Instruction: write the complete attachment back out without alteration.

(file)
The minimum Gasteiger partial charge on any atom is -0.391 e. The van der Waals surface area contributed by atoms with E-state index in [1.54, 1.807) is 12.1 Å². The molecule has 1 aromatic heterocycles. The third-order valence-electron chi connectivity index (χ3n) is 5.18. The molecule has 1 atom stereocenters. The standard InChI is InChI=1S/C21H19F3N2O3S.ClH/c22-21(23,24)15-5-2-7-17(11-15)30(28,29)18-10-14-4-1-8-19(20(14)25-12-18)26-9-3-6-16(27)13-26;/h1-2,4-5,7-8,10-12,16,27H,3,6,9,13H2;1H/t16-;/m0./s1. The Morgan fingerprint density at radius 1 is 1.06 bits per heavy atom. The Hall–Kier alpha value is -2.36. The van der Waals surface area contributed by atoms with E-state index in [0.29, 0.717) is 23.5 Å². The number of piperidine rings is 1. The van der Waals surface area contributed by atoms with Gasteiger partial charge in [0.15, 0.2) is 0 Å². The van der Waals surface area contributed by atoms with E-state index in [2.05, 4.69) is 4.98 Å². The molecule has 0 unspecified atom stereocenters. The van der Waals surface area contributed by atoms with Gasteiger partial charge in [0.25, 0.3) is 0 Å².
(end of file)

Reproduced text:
The minimum Gasteiger partial charge on any atom is -0.391 e. The van der Waals surface area contributed by atoms with E-state index in [1.54, 1.807) is 12.1 Å². The molecule has 1 aromatic heterocycles. The third-order valence-electron chi connectivity index (χ3n) is 5.18. The molecule has 1 atom stereocenters. The standard InChI is InChI=1S/C21H19F3N2O3S.ClH/c22-21(23,24)15-5-2-7-17(11-15)30(28,29)18-10-14-4-1-8-19(20(14)25-12-18)26-9-3-6-16(27)13-26;/h1-2,4-5,7-8,10-12,16,27H,3,6,9,13H2;1H/t16-;/m0./s1. The Morgan fingerprint density at radius 1 is 1.06 bits per heavy atom. The Hall–Kier alpha value is -2.36. The van der Waals surface area contributed by atoms with E-state index in [0.29, 0.717) is 23.5 Å². The number of piperidine rings is 1. The van der Waals surface area contributed by atoms with Gasteiger partial charge in [0.15, 0.2) is 0 Å². The van der Waals surface area contributed by atoms with E-state index in [2.05, 4.69) is 4.98 Å². The molecule has 0 unspecified atom stereocenters. The van der Waals surface area contributed by atoms with Gasteiger partial charge in [0.25, 0.3) is 0 Å².